Voting Rights Act
A day after hailing the Civil Rights Act as a lasting legacy of Lyndon B. Johnson’s presidency, President Barack Obama is using another civil rights forum to issue an election-year warning against erosion of the Voting Rights Act.
The fight in Texas over the once-a-decade redrawing of election districts is a boon to lawyers with a court battle still raging four years after the 2010 census.
An Alabama church is marking the 50th anniversary of Ku Klux Klan bombing that claimed the lives of four young black girls.
U.S. Attorney General Eric Holder is asking a federal court in San Antonio to require the state to get federal approval or “pre-clearance” before it makes any changes to its voting laws.
The Obama administration opened an aggressive new front in the battle over voter protection Thursday, singling out Texas for legal action.
When the U.S. Supreme Court gutted the Voting Rights act last week, it handed Republicans tough questions with no easy answers over how, and where, to attract voters even GOP leaders say the party needs to stay nationally competitive.
A Democratic congressman has joined seven others in filing a federal lawsuit to keep Texas from enforcing its voter ID law. U.S. Rep. Marc Veasey of Fort Worth filed the papers Wednesday.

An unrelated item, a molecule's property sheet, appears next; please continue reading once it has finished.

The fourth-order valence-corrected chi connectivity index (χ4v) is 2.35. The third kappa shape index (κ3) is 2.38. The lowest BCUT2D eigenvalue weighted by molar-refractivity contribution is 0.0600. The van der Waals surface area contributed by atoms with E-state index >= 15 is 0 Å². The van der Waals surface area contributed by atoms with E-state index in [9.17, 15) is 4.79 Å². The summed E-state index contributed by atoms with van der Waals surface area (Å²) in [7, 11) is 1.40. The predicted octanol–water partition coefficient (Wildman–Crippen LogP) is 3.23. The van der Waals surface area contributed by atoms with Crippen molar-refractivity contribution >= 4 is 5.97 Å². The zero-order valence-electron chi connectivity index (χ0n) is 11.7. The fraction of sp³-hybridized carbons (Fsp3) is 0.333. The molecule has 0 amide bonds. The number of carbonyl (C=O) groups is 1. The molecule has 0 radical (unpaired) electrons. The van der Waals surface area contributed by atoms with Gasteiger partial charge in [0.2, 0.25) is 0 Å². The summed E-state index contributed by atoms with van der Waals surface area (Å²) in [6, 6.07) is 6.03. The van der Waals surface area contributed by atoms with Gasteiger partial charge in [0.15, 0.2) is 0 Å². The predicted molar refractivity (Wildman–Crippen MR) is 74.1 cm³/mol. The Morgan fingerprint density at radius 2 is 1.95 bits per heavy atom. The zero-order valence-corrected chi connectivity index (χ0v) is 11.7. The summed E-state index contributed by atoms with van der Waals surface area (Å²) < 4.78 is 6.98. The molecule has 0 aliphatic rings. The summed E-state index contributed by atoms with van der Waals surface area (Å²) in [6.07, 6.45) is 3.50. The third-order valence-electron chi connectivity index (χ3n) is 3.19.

The Supreme Court ruled that a part of the Voting Rights Act cannot be enforced unless there is a new way of determining which states require federal monitoring of elections.
The Supreme Court’s conservative justices voiced deep skepticism Wednesday about a section of a landmark civil rights law that has helped millions of Americans exercise their right to vote.
A lot of Texans are taking advantage of the flexibility early voting provides. According to the Texas Secretary of State’s Office, some of the largest counties in the state are reporting record or near record early voting turnout.
A suburban Dallas city council has approved a single-member replacement for a municipal voting system struck down by the federal courts.
Interim voting maps in Texas won’t be altered before the November elections, following a federal court rejecting the state’s original Republican-drawn maps as discriminatory.